Mirror therapy promotes neuroplasticity and laterality reconstruction. Note that neuroplasticity refers to the brain’s ability to reorganize and build new neural connections. In post-stroke rehabilitation, for example, new connections in the brain can help patients regain motor function. Here we should mention that visualization is another technique that can improve rehabilitation (e.g., stroke patients are asked to imagine they’re walking in a park while doing rehabilitation exercises).
Mirror Box Therapy and Evidence-Based Practice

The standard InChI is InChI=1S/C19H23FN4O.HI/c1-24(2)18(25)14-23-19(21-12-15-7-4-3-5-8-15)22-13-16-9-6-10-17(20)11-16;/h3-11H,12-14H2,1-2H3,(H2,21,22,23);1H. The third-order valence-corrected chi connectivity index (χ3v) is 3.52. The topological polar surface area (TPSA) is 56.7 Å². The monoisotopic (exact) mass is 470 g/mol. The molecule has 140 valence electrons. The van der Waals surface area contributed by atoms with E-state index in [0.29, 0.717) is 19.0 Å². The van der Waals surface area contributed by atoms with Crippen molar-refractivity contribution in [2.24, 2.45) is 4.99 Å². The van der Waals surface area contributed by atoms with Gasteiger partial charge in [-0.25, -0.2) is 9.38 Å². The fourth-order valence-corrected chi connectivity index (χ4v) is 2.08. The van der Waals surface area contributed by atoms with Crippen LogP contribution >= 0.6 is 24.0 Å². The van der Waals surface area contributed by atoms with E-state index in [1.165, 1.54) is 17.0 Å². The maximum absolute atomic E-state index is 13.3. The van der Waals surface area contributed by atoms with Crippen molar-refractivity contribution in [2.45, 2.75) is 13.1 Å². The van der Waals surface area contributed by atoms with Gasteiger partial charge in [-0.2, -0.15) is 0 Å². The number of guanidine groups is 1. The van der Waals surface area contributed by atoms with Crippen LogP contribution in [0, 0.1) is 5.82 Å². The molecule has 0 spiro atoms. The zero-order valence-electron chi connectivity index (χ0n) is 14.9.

Mirror box therapy uses a box with a reflective surface in the center to create a reflective illusion and trick the brain into processing sensory input and movement in the impaired limb without pain. Originally designed to treat amputee pain, mirror box therapy is a cheap and convenient method used in rehabilitation practice. While mirror box therapy mechanisms are not fully understood, evidence shows that this approach can benefit a variety of conditions. To provide an example, Zeng et al. (2018) conducted a meta-analysis to assess the effectiveness of mirror motor therapy in patients with stroke. The team selected 11 studies (n=347), including randomized controlled trials and pilot randomized controlled studies (2007-2017) that compared mirror therapy with other rehabilitation methods. Note that there are different types of rehabilitation practices that promote motor functions of upper extremities in stroke patients, such as motor relearning, electromyography feedback, robot-assisted therapy, and constraint-induced movement. Results showed a moderate effect of mirror therapy (SSMD=0.51, CI=95%, 0.29, 0.73), confirming that mirror box therapy can improve patients’ motor function after stroke. Additionally, Garry, Loftus & Summers (2005) provided neurophysiological evidence that mirror therapy could benefit stroke rehabilitation. The team revealed that viewing mirror images increased the excitability of neurons in the ipsilateral primary motor cortex in healthy subjects, compared to viewing either the inactive or the active hand directly (without a reflective surface).